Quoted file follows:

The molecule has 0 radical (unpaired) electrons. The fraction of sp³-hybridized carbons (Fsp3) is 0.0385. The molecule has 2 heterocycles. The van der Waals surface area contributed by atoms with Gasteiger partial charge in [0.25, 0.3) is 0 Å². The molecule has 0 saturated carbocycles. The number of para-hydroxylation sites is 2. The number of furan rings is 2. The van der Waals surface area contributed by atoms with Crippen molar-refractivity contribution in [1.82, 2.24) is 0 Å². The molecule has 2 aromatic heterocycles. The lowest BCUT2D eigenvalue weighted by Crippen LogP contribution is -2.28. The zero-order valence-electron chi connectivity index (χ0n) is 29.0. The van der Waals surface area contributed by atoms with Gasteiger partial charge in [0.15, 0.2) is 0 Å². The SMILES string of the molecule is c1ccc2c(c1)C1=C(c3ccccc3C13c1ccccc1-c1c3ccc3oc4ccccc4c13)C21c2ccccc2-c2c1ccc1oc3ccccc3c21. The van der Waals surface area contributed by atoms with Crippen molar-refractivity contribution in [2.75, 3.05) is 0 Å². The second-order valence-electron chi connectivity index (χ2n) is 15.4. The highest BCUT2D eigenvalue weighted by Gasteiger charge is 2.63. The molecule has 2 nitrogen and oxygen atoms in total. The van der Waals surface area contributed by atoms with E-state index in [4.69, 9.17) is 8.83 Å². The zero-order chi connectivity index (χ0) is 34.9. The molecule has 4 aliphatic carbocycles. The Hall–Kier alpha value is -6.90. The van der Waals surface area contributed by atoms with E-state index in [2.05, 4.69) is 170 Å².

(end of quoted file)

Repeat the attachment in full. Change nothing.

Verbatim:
The molecule has 0 radical (unpaired) electrons. The fraction of sp³-hybridized carbons (Fsp3) is 0.0385. The molecule has 2 heterocycles. The van der Waals surface area contributed by atoms with Gasteiger partial charge in [0.25, 0.3) is 0 Å². The molecule has 0 saturated carbocycles. The number of para-hydroxylation sites is 2. The number of furan rings is 2. The van der Waals surface area contributed by atoms with Crippen molar-refractivity contribution in [1.82, 2.24) is 0 Å². The molecule has 2 aromatic heterocycles. The lowest BCUT2D eigenvalue weighted by Crippen LogP contribution is -2.28. The zero-order valence-electron chi connectivity index (χ0n) is 29.0. The van der Waals surface area contributed by atoms with Gasteiger partial charge in [0.15, 0.2) is 0 Å². The SMILES string of the molecule is c1ccc2c(c1)C1=C(c3ccccc3C13c1ccccc1-c1c3ccc3oc4ccccc4c13)C21c2ccccc2-c2c1ccc1oc3ccccc3c21. The van der Waals surface area contributed by atoms with Crippen molar-refractivity contribution in [2.75, 3.05) is 0 Å². The second-order valence-electron chi connectivity index (χ2n) is 15.4. The highest BCUT2D eigenvalue weighted by Gasteiger charge is 2.63. The molecule has 2 nitrogen and oxygen atoms in total. The van der Waals surface area contributed by atoms with E-state index in [4.69, 9.17) is 8.83 Å². The zero-order chi connectivity index (χ0) is 34.9. The molecule has 4 aliphatic carbocycles. The Hall–Kier alpha value is -6.90. The van der Waals surface area contributed by atoms with E-state index in [2.05, 4.69) is 170 Å².